PORTLAND, Ore. (AP) — The mayor of Portland, Oregon, plans to ban camping on city streets and move unhoused people to designated campsites, as the growing homeless population has become the top concern for the vast majority of residents.
“The magnitude and the depth of the homeless crisis in our city is nothing short of a humanitarian catastrophe,” Mayor Ted Wheeler said Friday. “We need to move our scattered, vulnerable homeless population closer to the services that they need.”
The resolution would establish at least three large, designated outdoor camping sites, with the first opening within 18 months of securing funding. Wheeler didn't specify when the funding would be confirmed or how much the measure would cost.
The designated camping sites would initially be able to serve up to 125 people and would provide access to services such as food, hygiene, litter collection and treatment for mental health and substance abuse, Wheeler said. The sites could eventually serve 500 people.
Oregon’s homelessness crisis has been fueled by a housing shortage, the coronavirus pandemic and drug addiction.
More than 3,000 people are living without shelter in Portland, a 50% jump from 2019, and there are more than 700 encampments across the city, Wheeler said.
The resolution is one of several that Wheeler plans to introduce in the City Council next week in a bid to address the city’s homelessness and affordable housing crises.
Under the measures, social workers would direct people camping on the street to the city's designated camping sites. Police could arrest or cite people if they refuse to leave, Wheeler said. But the citations could be waived as part of a “services diversion program” that would allow people cited for low-level offenses, such as violating the camping ban, to receive mental health or substance abuse treatment instead of jail time.
Scott Kerman, executive director of Blanchet House, a Portland nonprofit that provides social services for people experiencing homelessness, said the plan “has some positive elements” but that “there remain a lot of unanswered questions and unknown details,” particularly regarding the enforcement provision. Some unhoused people are resistant to living in large group environments due to previous negative experiences, he said.
“We're serving people that even in the most extreme winter and summer weather conditions will not seek out emergency shelter because they have such PTSD and anxiety about congregate shelter,” Kerman told The Associated Press in a phone interview, referring to post-traumatic stress disorder. “They have felt unsafe in those environments. They may have even been victimized in those environments.”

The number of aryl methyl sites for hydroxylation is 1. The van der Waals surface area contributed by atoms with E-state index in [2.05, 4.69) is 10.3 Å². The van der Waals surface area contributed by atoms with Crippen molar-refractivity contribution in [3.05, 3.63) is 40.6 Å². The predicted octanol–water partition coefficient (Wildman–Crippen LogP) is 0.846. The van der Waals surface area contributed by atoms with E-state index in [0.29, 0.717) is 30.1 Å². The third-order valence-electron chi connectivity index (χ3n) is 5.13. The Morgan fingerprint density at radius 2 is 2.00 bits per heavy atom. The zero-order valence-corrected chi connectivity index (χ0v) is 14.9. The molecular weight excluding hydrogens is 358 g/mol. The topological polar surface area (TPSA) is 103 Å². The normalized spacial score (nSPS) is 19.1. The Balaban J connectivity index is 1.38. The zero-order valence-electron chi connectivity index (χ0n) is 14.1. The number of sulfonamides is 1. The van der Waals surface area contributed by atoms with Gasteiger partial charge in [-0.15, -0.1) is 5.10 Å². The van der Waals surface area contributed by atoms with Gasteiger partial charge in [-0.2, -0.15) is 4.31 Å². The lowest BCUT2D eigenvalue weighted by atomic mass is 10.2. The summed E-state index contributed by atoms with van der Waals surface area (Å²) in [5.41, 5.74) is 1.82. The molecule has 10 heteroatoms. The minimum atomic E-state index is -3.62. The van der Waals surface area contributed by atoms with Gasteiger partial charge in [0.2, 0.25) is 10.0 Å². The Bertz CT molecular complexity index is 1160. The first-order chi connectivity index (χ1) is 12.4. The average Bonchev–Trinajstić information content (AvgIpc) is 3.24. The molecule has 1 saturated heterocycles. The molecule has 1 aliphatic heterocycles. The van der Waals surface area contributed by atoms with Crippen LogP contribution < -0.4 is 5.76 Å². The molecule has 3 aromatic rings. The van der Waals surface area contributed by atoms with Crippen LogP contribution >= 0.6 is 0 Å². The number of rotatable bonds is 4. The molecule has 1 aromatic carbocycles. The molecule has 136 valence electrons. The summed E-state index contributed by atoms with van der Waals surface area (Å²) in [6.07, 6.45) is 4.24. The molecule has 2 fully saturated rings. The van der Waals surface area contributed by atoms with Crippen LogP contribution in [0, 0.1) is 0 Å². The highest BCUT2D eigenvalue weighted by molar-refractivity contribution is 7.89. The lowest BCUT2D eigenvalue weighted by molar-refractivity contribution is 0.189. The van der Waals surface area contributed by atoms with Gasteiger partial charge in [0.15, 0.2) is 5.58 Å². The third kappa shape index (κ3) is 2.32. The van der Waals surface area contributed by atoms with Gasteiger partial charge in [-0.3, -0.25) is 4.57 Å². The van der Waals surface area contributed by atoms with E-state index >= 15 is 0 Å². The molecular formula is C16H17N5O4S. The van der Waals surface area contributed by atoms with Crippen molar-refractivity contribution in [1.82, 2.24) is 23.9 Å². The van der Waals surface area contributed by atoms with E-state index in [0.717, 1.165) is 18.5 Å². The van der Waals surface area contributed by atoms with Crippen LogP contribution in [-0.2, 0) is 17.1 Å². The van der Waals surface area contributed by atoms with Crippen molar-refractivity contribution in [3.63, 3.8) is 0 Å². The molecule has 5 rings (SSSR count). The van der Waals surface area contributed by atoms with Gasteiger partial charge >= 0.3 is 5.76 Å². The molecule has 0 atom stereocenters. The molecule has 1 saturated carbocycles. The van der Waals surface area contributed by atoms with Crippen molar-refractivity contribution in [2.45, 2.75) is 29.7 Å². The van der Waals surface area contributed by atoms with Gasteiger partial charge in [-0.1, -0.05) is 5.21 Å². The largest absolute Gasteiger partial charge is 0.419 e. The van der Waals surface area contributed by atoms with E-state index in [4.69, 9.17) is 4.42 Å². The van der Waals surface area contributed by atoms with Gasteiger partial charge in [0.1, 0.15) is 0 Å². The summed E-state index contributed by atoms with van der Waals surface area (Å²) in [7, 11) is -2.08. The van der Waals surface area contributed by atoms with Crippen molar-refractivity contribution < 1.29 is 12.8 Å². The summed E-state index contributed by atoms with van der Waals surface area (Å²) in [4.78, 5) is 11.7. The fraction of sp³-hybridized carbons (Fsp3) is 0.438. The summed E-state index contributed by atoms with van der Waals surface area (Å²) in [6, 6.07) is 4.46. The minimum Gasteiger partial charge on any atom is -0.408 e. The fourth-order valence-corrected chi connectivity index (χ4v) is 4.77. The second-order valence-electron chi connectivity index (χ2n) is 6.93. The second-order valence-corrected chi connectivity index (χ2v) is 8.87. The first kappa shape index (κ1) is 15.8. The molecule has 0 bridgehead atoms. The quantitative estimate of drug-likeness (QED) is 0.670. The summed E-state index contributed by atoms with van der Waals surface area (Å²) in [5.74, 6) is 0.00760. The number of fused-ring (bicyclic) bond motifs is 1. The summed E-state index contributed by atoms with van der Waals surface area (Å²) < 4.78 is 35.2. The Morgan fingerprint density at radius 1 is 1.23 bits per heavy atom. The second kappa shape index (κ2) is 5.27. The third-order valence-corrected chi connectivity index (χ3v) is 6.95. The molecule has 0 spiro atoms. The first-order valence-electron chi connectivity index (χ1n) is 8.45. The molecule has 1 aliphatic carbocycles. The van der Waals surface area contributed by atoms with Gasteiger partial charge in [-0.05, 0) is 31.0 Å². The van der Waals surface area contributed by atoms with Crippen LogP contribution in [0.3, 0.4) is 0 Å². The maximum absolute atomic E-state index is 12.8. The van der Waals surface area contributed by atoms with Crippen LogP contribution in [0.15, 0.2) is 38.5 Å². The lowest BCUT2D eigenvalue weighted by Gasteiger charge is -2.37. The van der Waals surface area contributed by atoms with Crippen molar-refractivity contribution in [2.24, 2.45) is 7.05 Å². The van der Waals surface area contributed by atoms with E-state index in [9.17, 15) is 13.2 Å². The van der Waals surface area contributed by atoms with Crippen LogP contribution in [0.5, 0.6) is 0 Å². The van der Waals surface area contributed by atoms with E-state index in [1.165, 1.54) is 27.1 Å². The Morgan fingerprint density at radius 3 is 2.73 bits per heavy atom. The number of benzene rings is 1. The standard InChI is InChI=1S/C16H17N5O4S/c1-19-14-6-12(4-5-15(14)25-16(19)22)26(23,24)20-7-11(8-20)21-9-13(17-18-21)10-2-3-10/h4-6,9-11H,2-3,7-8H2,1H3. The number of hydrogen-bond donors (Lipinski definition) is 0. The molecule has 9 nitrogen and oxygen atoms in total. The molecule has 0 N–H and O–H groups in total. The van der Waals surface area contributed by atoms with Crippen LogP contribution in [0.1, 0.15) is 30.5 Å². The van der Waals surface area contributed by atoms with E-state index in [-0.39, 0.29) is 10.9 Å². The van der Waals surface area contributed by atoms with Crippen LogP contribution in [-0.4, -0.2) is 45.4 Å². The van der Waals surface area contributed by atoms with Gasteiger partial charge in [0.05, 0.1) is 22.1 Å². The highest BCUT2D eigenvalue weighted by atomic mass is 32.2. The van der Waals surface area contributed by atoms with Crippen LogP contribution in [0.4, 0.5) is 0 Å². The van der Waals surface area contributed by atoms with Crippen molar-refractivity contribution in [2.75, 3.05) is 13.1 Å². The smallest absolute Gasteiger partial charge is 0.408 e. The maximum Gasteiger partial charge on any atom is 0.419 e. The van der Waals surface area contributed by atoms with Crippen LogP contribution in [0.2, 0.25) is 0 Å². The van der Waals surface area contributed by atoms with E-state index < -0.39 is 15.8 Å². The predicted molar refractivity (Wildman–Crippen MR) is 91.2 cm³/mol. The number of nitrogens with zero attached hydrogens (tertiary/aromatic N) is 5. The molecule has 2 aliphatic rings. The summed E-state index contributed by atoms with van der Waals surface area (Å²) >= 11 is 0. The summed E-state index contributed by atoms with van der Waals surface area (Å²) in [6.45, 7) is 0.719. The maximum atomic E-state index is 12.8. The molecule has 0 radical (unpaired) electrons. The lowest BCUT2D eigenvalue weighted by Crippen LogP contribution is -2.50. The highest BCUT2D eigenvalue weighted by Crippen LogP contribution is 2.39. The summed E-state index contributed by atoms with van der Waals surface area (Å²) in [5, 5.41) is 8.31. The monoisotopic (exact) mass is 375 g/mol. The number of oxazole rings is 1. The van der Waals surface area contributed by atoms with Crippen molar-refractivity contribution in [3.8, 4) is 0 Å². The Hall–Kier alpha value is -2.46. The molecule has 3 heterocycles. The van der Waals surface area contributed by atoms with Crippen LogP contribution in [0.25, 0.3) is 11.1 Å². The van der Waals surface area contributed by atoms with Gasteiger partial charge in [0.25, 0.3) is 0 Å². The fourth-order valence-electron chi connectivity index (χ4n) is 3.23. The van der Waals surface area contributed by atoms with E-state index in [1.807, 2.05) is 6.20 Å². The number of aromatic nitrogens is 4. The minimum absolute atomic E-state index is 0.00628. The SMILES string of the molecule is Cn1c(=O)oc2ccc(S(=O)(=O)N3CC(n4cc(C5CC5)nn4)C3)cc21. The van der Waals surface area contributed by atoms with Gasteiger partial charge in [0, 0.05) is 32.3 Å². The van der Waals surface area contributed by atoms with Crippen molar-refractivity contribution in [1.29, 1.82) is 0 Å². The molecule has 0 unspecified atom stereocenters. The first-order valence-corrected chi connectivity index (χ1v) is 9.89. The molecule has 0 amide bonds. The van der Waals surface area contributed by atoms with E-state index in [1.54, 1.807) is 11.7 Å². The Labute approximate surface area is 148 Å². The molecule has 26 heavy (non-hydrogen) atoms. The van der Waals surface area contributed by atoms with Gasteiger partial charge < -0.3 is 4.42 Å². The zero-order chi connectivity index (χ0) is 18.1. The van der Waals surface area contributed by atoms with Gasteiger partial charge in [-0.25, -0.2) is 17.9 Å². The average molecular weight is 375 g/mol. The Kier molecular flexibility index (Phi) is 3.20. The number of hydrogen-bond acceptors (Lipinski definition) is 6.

Kerman also expressed concern that the criminal justice and mental health systems, already overwhelmed in Oregon, may buckle under the added strain amid a shortage of hospital staff, psychiatric beds and public defenders.
“Our state hospital, our local hospitals, our county jails are already filled past capacity with people on mental health holds who are in the criminal justice system,” he said.
A federal judge ruled last month that the Oregon State Hospital must limit the amount of time it can hold patients charged with crimes, in a bid to create space at the overcrowded facility for criminal defendants who need mental health treatment but are housed in jails.
Meanwhile, an ongoing public defender shortage due to workload, poor pay and late payments prompted criminal defendants to sue the state this year, saying it is violating their constitutional right to legal counsel and a speedy trial.
The Portland City Council declared a state of emergency on homelessness in 2015 and has extended it five times since then. The measure, set to expire in 2025, reduces the bureaucratic hurdles surrounding the creation of homeless shelters.
This year alone, Wheeler has issued four emergency declarations to address homelessness issues. Most recently in August, he expanded a declaration that prohibits camping along high-speed corridors such as highways to include key walking routes to K-12 schools.
Rush is a corps member for the Associated Press/Report for America Statehouse News Initiative. Report for America is a nonprofit national service program that places journalists in local newsrooms to report on undercovered issues. Follow Rush on Twitter.